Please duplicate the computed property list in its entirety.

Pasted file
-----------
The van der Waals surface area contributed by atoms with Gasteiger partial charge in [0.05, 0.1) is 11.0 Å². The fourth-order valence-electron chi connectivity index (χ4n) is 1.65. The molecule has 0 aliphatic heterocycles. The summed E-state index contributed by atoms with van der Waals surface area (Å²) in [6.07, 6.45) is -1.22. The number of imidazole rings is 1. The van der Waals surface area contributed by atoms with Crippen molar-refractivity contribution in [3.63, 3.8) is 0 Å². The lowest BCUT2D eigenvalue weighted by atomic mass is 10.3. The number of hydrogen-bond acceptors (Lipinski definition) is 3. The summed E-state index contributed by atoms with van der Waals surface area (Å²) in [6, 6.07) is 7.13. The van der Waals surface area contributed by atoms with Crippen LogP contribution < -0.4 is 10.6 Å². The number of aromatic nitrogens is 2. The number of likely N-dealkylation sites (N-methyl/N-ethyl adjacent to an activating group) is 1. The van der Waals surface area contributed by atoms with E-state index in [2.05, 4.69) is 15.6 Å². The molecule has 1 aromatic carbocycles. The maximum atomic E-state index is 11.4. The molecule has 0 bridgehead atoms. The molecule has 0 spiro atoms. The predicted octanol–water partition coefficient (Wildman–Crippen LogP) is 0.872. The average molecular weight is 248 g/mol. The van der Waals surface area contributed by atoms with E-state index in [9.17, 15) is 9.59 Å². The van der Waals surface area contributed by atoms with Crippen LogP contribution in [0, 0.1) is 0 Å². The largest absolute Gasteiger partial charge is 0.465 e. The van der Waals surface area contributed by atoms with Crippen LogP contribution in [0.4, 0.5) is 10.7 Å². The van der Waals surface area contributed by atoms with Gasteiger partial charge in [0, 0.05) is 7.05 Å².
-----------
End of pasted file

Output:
The van der Waals surface area contributed by atoms with Gasteiger partial charge in [0.05, 0.1) is 11.0 Å². The fourth-order valence-electron chi connectivity index (χ4n) is 1.65. The molecule has 0 aliphatic heterocycles. The summed E-state index contributed by atoms with van der Waals surface area (Å²) in [6.07, 6.45) is -1.22. The number of imidazole rings is 1. The van der Waals surface area contributed by atoms with Crippen molar-refractivity contribution in [3.63, 3.8) is 0 Å². The lowest BCUT2D eigenvalue weighted by atomic mass is 10.3. The number of hydrogen-bond acceptors (Lipinski definition) is 3. The summed E-state index contributed by atoms with van der Waals surface area (Å²) in [6, 6.07) is 7.13. The van der Waals surface area contributed by atoms with Crippen LogP contribution < -0.4 is 10.6 Å². The number of aromatic nitrogens is 2. The number of likely N-dealkylation sites (N-methyl/N-ethyl adjacent to an activating group) is 1. The van der Waals surface area contributed by atoms with E-state index in [2.05, 4.69) is 15.6 Å². The molecule has 1 aromatic carbocycles. The maximum atomic E-state index is 11.4. The molecule has 0 bridgehead atoms. The molecule has 0 spiro atoms. The predicted octanol–water partition coefficient (Wildman–Crippen LogP) is 0.872. The average molecular weight is 248 g/mol. The van der Waals surface area contributed by atoms with E-state index in [9.17, 15) is 9.59 Å². The van der Waals surface area contributed by atoms with Crippen LogP contribution in [0, 0.1) is 0 Å². The largest absolute Gasteiger partial charge is 0.465 e. The van der Waals surface area contributed by atoms with Crippen LogP contribution in [0.4, 0.5) is 10.7 Å². The van der Waals surface area contributed by atoms with Gasteiger partial charge in [0, 0.05) is 7.05 Å².